New Delhi / Mumbai: Bank, air and train services were disrupted in some parts of the country as trade unions called a nationwide strike to protest issues ranging from rising prices to the sale of stakes in state-owned companies.
The strike was called by unions mostly affiliated to the Communist parties that withdrew support in July to Prime Minister Manmohan Singh’s Congress-led United Progressive Alliance government over a nuclear accord with the US.
Protestors day: Activists block the highway in Malda, West Bengal, during the nationwide strike called by trade unions on Wednesday. Photograph: PTI
This was the third nationwide strike faced by Singh’s government since coming to power in May 2004.
The industrial action was effective in the Communist-ruled states of West Bengal, Tripura and Kerala, while the capital, New Delhi, and the nation’s commercial hub, Mumbai, weren’t disrupted. “West Bengal has come to almost a standstill, the response is overwhelming,” said M.K. Pandhe, president of the Centre of Indian Trade Unions. Bank, insurance, railway, telecommunications and airport services have been affected, he said.
Singh’s Congress party-led coalition is seeking to push through economic reforms in the remaining months of its tenure and combat 16-year high inflation as it seeks to shore up electoral support after winning a confidence vote last month. The coalition faces six assembly elections this year, with the general election due by May 2009.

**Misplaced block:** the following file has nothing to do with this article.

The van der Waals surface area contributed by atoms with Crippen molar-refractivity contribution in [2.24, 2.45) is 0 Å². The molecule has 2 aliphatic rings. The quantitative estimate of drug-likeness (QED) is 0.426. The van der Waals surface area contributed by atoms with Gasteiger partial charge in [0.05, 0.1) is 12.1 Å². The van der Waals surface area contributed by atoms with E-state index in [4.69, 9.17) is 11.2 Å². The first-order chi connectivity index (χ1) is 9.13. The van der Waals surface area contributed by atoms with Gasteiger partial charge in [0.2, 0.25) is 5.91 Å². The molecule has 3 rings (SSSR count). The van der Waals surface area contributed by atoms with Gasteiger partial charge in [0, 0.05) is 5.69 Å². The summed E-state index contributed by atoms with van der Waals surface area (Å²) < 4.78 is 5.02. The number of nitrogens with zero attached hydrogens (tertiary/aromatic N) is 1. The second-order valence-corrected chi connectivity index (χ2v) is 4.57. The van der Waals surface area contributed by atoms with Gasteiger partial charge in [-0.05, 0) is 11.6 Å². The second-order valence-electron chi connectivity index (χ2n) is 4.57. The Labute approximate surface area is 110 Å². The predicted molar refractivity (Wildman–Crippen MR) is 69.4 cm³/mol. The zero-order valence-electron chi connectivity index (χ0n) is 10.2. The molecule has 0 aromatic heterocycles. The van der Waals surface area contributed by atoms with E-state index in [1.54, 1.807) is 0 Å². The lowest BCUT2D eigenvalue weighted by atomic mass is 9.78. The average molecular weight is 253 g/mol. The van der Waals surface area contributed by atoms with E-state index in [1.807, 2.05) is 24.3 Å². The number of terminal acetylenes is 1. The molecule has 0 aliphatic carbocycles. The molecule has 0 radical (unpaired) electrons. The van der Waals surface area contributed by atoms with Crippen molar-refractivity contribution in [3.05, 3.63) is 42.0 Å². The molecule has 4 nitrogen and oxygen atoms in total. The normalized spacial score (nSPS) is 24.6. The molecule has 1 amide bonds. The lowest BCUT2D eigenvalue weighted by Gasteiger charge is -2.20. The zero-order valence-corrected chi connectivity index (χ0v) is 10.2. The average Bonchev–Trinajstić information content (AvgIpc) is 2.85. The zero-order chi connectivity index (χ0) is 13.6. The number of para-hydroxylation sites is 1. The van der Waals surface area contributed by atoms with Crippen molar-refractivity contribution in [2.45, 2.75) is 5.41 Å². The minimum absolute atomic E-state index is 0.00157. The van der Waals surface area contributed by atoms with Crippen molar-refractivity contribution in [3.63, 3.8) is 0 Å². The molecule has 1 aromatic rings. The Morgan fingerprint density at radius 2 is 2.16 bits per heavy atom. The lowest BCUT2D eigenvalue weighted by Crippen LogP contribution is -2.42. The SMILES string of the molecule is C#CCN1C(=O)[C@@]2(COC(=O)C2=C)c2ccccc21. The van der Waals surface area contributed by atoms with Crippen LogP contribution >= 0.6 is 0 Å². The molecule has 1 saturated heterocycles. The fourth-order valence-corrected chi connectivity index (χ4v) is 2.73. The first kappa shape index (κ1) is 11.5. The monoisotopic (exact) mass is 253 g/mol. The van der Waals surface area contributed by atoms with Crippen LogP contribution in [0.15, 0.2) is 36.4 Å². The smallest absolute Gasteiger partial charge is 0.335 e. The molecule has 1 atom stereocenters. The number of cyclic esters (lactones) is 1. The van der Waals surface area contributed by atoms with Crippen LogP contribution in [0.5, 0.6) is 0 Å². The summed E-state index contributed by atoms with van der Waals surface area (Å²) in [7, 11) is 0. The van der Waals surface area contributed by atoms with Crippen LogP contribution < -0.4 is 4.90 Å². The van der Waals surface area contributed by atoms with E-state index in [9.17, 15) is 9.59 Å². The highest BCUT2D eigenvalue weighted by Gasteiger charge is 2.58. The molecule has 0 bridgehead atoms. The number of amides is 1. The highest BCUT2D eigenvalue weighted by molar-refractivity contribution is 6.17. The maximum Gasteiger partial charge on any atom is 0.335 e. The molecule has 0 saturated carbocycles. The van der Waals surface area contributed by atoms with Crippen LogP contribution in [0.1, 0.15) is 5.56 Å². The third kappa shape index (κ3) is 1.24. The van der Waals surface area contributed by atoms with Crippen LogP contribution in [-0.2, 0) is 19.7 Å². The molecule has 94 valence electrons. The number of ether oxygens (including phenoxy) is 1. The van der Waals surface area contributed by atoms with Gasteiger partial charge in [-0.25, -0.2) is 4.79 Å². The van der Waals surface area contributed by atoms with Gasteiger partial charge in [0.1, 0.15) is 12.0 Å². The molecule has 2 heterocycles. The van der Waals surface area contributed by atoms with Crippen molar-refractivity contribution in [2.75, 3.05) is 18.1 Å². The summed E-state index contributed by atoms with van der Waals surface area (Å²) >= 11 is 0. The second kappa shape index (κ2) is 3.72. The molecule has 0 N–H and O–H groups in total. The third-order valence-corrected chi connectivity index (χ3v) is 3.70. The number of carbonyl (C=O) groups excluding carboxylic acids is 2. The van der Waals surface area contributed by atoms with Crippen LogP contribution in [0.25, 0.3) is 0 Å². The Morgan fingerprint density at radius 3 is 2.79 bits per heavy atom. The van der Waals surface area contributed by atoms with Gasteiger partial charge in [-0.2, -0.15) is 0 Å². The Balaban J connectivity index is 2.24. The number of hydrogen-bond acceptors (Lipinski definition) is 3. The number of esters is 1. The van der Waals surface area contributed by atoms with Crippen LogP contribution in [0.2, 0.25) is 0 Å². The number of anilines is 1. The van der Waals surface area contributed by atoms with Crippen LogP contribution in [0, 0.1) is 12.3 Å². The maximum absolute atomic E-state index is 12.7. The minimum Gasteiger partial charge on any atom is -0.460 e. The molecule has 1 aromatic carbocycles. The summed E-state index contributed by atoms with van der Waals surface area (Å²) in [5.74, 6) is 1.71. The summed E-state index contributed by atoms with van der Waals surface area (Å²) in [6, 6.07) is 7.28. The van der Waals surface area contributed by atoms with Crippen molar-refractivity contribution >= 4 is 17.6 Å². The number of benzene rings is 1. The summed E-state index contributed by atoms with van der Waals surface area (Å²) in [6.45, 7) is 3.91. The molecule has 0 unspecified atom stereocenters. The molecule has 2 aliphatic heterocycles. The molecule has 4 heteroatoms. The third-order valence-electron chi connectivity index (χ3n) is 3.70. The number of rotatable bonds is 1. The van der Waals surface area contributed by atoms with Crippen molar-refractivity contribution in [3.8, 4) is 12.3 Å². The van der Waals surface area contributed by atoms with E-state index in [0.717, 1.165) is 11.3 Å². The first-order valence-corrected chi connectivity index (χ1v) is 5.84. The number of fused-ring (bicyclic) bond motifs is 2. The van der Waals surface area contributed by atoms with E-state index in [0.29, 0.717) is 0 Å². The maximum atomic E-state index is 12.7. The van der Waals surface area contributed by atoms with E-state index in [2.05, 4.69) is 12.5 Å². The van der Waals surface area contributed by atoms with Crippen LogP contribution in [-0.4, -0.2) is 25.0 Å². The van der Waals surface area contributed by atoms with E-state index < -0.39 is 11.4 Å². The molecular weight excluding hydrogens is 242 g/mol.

Inflation rose to 12.44% in the week to 2 August.
Trade union leaders had said as many as eight million workers would join the strike, threatening the disruption of banks, airports and telecommunications, including the country’s biggest state-owned telephone company, Bharat Sanchar Nigam Ltd (BSNL).
Bank employees are protesting against moves to give a greater say to overseas investors in lenders and insurers. Most bank employees have joined the strike in eastern India “as there are so many issues that affect them,” said S. Nagarajan, a general secretary at the All India Banks’ Officers Association in Mumbai.
Jet Airways (India) Ltd, the nation’s biggest domestic carrier, cancelled as many as 23 flights to and from Kolkata on Wednesday because of the strike, spokeswoman Srirupa Sen said. Jet’s low-cost affiliate Jet Lite (India) Ltd cancelled 16 flights Flights to other cities were not affected, she said. Kingfisher Airlines Ltd and its affiliate Deccan Aviation Ltd cancelled at least 15 flights to and from Kolkata because of the strike, Prakash Mirpuri, a spokesman of the carriers, said in an email.
At least five long-distance trains were cancelled and six trains halted in the South Eastern Railway zone on Wednesday morning because of agitations and blocked lines, S. Majumdar, a spokesman for Indian Railways, said.
The demands of the seven trade unions and federations of government employees include the containment of inflation, strict implementation of labour protection laws, social security legislation for unorganized labour and the extension of the farm loan waiver programme.